194. Flight attendant

Change from ranking on 2013 list: Down 3

Midlevel income: $37,240

Key factors for ranking: income, outlook

The big factors here are consolidation and cutbacks in the airline industry. Not only are there fewer jobs to go around, but now a flight might have three attendants instead of four. It also ranks as having one of the lowest incomes. "It's a hardworking, low-reward job," Lee said.

193. Garbage collector

Change from ranking on 2013 list: Down 32

Midlevel income: $22,970

Key factors for ranking: income, stress

Garbage collector has always ranked low, given the tough conditions and low pay. However, with municipal cutbacks during the recession, more waste management has been pushed to the private sector, and that means lower wages. "Privatization has been going on for a while, but the recession accelerated that," Lee said. "Municipalities just don't want to spend the money on garbage collecting."

192. Firefighter

Change from ranking on 2013 list: Down 25

Midlevel income: $45,250

Key factors for ranking: stress

Putting your life on the line to fight fires is indeed stressful. But the recession has heightened the stress load even further, said Lee. "Both municipal and local municipalities went through a very tough time during the recession," Lee said. "With cutbacks, people retired and the jobs weren't filled. Pay increases aren't happening. The stress of the job goes up because you're expected to do more." Add to that the fact that the latest OSHA rankings revealed an increase in firefighter deaths.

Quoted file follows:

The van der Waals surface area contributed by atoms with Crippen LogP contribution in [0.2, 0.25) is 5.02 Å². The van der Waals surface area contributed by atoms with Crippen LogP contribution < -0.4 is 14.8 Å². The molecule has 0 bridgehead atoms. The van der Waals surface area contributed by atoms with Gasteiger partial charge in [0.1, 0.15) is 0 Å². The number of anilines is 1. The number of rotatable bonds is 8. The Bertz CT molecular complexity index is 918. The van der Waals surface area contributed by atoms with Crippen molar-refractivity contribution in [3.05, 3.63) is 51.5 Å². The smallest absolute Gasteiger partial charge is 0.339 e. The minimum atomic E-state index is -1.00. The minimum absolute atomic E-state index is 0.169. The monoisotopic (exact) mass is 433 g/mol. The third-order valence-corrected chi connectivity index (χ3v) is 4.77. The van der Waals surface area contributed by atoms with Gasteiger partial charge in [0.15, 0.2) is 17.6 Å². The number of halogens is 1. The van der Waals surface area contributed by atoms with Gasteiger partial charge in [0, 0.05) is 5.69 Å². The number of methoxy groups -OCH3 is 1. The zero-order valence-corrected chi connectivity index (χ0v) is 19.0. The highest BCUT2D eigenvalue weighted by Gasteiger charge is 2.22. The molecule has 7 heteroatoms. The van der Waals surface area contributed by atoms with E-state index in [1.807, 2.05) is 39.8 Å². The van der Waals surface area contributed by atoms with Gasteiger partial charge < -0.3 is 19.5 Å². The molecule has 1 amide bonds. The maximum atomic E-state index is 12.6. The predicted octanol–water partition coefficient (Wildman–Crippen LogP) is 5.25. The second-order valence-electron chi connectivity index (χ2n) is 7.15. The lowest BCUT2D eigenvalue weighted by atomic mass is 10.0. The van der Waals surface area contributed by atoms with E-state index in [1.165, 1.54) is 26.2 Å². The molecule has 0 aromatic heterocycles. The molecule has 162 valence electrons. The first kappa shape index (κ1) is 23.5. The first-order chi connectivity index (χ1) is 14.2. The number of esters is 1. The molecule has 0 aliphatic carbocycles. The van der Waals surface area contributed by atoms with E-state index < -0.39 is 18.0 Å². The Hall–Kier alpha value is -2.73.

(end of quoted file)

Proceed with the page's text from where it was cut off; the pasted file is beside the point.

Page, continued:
Still, most firefighters will tell you they have the best job. "If you're an adrenaline junkie, you don't care if you're running into a burning building," Lee said.

191. Corrections officer

Change from ranking on 2013 list: Down 2

Midlevel income: $38,970

Key factors for ranking: work environment and stress

Corrections officer is, without argument, one of the most stressful jobs. However, this is the first time it's landed in the bottom 10 — for the same reasons other jobs have landed on the worst list — municipal budget cuts and privatization.

Cindy Perman is thecommentaryeditor for CNBC.com and the author of the book New York Curiosities. Follow her on Twitter@cindyperman. CNBC is a USA TODAY content partner offering financial news and commentary. Its content is produced independently of USA TODAY.